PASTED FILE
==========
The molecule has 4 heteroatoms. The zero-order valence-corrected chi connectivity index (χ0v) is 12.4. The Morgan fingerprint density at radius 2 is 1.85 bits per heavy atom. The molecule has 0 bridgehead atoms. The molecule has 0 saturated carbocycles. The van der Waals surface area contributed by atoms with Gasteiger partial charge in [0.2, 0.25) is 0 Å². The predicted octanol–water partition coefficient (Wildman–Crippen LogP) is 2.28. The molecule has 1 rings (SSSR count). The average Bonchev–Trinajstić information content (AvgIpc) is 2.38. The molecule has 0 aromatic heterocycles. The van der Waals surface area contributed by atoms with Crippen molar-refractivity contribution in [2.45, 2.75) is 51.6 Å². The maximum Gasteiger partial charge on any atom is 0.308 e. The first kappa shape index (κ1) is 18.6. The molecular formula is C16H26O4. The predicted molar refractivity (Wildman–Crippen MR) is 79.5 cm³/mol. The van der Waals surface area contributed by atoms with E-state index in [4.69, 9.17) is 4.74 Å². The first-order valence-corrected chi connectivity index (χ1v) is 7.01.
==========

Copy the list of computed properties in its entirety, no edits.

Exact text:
The molecule has 4 heteroatoms. The zero-order valence-corrected chi connectivity index (χ0v) is 12.4. The Morgan fingerprint density at radius 2 is 1.85 bits per heavy atom. The molecule has 0 bridgehead atoms. The molecule has 0 saturated carbocycles. The van der Waals surface area contributed by atoms with Gasteiger partial charge in [0.2, 0.25) is 0 Å². The predicted octanol–water partition coefficient (Wildman–Crippen LogP) is 2.28. The molecule has 1 rings (SSSR count). The average Bonchev–Trinajstić information content (AvgIpc) is 2.38. The molecule has 0 aromatic heterocycles. The van der Waals surface area contributed by atoms with Crippen molar-refractivity contribution in [2.45, 2.75) is 51.6 Å². The maximum Gasteiger partial charge on any atom is 0.308 e. The first kappa shape index (κ1) is 18.6. The molecular formula is C16H26O4. The predicted molar refractivity (Wildman–Crippen MR) is 79.5 cm³/mol. The van der Waals surface area contributed by atoms with E-state index in [4.69, 9.17) is 4.74 Å². The first-order valence-corrected chi connectivity index (χ1v) is 7.01.